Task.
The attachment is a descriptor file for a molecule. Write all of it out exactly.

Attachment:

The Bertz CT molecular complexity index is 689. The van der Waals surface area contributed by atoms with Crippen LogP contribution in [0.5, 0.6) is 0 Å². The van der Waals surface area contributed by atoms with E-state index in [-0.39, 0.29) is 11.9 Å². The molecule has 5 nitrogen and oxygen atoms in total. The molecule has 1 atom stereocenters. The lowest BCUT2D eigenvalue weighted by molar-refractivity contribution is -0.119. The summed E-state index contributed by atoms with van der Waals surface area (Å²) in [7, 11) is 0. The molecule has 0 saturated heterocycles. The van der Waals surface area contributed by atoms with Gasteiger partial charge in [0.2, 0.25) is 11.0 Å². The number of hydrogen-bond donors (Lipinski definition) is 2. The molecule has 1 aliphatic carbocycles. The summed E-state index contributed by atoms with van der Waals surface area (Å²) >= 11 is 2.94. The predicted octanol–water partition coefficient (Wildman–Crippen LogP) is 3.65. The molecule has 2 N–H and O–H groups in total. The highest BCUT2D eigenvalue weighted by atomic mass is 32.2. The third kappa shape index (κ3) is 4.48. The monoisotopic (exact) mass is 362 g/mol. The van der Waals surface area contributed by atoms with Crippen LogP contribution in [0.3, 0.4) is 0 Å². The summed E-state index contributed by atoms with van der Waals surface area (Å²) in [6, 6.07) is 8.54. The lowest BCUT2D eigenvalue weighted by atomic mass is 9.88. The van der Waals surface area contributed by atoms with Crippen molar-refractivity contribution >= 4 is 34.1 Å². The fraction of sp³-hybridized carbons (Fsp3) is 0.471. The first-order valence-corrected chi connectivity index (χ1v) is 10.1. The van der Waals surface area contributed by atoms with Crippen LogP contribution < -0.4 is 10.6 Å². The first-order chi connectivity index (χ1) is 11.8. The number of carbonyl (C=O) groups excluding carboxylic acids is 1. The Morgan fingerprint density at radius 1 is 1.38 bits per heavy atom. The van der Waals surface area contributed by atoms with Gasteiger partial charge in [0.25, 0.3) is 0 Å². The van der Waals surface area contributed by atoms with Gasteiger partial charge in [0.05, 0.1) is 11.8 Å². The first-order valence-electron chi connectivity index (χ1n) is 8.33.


The Bertz CT molecular complexity index is 689. The van der Waals surface area contributed by atoms with Crippen LogP contribution in [0.5, 0.6) is 0 Å². The van der Waals surface area contributed by atoms with E-state index in [-0.39, 0.29) is 11.9 Å². The molecule has 5 nitrogen and oxygen atoms in total. The molecule has 1 atom stereocenters. The lowest BCUT2D eigenvalue weighted by molar-refractivity contribution is -0.119. The summed E-state index contributed by atoms with van der Waals surface area (Å²) in [7, 11) is 0. The molecule has 0 saturated heterocycles. The van der Waals surface area contributed by atoms with Gasteiger partial charge in [0.2, 0.25) is 11.0 Å². The number of hydrogen-bond donors (Lipinski definition) is 2. The molecule has 1 aliphatic carbocycles. The summed E-state index contributed by atoms with van der Waals surface area (Å²) >= 11 is 2.94. The predicted octanol–water partition coefficient (Wildman–Crippen LogP) is 3.65. The molecule has 2 N–H and O–H groups in total. The highest BCUT2D eigenvalue weighted by atomic mass is 32.2. The third kappa shape index (κ3) is 4.48. The monoisotopic (exact) mass is 362 g/mol. The van der Waals surface area contributed by atoms with Crippen LogP contribution in [0.3, 0.4) is 0 Å². The summed E-state index contributed by atoms with van der Waals surface area (Å²) in [6, 6.07) is 8.54. The lowest BCUT2D eigenvalue weighted by atomic mass is 9.88. The van der Waals surface area contributed by atoms with Crippen molar-refractivity contribution >= 4 is 34.1 Å². The fraction of sp³-hybridized carbons (Fsp3) is 0.471. The first-order valence-corrected chi connectivity index (χ1v) is 10.1. The van der Waals surface area contributed by atoms with Crippen LogP contribution < -0.4 is 10.6 Å². The first-order chi connectivity index (χ1) is 11.8. The number of carbonyl (C=O) groups excluding carboxylic acids is 1. The Morgan fingerprint density at radius 1 is 1.38 bits per heavy atom. The van der Waals surface area contributed by atoms with Gasteiger partial charge in [0.25, 0.3) is 0 Å². The van der Waals surface area contributed by atoms with Gasteiger partial charge in [0.05, 0.1) is 11.8 Å². The first-order valence-electron chi connectivity index (χ1n) is 8.33.